P4. Sensible objects are not identical to single qualities”.[2]

It is necessary to make all the notions clear in order to support Berkeley’s arguments. Sensible things are things perceived by the means of senses. We can perceive only ideas or collections of them by senses, so sensible things are ideas. Sensible things are perceived immediately by the means of senses, and those things that are immediately perceived are sensible qualities.


[I]n truth the senses perceive nothing which they do not perceive immediately.


You will farther inform me, whether we immediately perceive by sight any thing beside light, and colours, and figures: or by hearing, any thing but sounds: by the palate, any thing beside tastes: by the smell, beside odours: or by the touch, more than tangible qualities.


We do not.[3]

So, all sensible qualities are those we perceive with the help of the means of senses. We can imagine that sensible qualities exist beyond our mind and do not depend on our perception. Let’s take an easy example. We put our both hands in cold water. If sensible qualities really are qualities outside our mind then we must feel one temperature of the water, not two, but we sense two temperatures, it is obvious. This example proves that there are no qualities beyond our mind, it is our mind, which forms sensible qualities and so the reality. We can give other examples to prove Berkeley’s theory about sensible things and their origin. Two persons of the same age, gender and race tastes the same juice. The first person says that it is cold, sour and tasteless, while the second person states that it is not cold, sweet and very tasty. This example proves one more time that sensible qualities are not objective; they are the effects of out mind. That is why two similar persons tasting the same juice name absolutely different qualities.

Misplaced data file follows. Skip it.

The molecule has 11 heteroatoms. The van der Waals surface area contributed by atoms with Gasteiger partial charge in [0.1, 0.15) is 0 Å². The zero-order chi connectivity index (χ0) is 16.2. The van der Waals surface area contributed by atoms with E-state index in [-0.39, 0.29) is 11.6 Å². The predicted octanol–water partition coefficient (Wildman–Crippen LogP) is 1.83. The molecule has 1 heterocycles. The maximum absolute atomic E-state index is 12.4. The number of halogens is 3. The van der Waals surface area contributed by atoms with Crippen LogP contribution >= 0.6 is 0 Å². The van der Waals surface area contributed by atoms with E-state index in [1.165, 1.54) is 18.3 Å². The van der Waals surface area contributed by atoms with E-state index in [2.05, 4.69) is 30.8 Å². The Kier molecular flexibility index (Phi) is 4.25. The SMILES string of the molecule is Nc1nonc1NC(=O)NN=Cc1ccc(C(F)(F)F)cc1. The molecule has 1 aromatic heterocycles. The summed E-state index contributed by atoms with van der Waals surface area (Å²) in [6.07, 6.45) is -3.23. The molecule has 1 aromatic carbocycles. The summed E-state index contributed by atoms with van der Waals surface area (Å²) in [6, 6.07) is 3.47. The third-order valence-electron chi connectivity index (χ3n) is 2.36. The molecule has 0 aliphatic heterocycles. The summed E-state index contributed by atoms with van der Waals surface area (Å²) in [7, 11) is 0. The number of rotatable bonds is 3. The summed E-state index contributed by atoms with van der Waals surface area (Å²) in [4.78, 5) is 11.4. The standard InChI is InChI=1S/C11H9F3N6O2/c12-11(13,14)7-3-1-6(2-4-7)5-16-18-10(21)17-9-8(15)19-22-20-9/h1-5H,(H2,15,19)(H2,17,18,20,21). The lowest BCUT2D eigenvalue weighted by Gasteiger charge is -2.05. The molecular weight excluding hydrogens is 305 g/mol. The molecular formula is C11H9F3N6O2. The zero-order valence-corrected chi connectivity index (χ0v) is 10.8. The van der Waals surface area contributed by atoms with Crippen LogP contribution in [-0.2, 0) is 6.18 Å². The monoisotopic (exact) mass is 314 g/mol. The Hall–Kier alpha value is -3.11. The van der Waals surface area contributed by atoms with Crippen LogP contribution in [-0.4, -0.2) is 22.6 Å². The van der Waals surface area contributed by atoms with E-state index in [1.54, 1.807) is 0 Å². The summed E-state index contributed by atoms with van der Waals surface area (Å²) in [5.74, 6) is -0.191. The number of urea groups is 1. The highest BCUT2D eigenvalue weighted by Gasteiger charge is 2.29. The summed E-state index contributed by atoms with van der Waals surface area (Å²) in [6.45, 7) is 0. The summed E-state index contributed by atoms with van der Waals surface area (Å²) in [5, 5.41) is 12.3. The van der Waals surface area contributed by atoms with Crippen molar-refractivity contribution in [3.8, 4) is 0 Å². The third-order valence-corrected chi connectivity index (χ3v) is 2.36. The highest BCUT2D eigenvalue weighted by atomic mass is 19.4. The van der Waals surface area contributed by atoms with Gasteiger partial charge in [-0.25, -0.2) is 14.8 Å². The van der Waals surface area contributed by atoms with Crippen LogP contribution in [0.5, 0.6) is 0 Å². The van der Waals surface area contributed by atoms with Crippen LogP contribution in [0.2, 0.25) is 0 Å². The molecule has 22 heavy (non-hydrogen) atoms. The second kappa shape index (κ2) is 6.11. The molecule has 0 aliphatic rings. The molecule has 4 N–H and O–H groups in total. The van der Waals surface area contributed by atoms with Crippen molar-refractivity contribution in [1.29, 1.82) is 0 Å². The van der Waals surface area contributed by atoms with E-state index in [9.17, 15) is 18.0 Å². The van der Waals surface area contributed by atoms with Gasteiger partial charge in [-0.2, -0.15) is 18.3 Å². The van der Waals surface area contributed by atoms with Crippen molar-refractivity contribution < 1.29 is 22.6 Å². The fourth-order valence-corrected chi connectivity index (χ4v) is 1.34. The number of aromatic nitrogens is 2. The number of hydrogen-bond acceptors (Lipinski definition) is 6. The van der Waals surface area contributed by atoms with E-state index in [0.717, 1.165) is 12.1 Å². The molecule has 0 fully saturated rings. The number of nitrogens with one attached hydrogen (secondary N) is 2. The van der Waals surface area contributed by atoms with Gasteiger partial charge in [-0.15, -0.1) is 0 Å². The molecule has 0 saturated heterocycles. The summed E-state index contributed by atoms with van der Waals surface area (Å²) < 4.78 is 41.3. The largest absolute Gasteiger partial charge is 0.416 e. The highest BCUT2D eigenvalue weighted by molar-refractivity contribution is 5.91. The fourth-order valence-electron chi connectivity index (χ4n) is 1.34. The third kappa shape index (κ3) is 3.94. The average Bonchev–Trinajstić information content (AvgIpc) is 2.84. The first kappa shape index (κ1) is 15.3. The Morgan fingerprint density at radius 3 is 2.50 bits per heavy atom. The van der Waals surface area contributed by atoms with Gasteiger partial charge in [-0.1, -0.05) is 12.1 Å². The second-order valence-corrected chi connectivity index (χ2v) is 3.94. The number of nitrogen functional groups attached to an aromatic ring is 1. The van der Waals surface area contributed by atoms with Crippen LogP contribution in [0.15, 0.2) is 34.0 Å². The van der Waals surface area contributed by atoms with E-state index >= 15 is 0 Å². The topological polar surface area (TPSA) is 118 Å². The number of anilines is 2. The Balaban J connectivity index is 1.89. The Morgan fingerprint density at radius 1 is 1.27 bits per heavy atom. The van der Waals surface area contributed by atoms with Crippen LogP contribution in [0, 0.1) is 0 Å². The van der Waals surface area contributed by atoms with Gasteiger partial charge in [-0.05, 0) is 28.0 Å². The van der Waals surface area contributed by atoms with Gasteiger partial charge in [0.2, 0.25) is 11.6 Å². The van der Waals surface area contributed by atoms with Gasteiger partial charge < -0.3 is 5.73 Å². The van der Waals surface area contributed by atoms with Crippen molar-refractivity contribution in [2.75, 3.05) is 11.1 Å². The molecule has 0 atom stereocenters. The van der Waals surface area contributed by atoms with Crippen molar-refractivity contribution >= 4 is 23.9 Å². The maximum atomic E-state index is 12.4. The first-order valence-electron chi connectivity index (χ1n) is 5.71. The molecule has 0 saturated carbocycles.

Philonous states in his Dialogue with Hylas: “that nothing that is perceived by the mind by virtue of the fact that it is suggested to the mind by something else is itself perceived by sense”.[4]

To sum up, Berkley gives us convincing proof of his main principles. Sensible things are those things perceived by our senses, no one can object it. Sensible things are only ideas or collections of them, which are formed in our mind.

This fact can also be proved, because every person perceives the same things in his or her own, individual way. It happens because people form different ideas about the same object in their minds. Sensible things are those things that are perceived immediately. It is also true, because touching or tasting, or hearing something a person reacts immediately, subconsciously. All the reality is perceived by senses and so people get knowledge only by the means of senses. It can be explained by the fact that we can get information from the world only by the senses: sight, hearing, touch, smell and taste. These senses form sensible things and these things are only ides about them in our mind.

[1] The Works of George Berkeley, Bishop of Cloyne, 9 vols,

edited by A. A. Luce and T. E. Jessop. London: Nelson and Sons, 1948-57.

[2] The Works of George Berkeley, Bishop of Cloyne, 9 vols,

edited by A. A. Luce and T. E. Jessop. London: Nelson and Sons, 1948-57.

[3] The Works of George Berkeley, Bishop of Cloyne, 9 vols,

edited by A. A. Luce and T. E. Jessop. London: Nelson and Sons, 1948-57.

[4] Armstrong, David M., ed., Berkeley’s Philosophical Writings. New York: Collier Books, 1965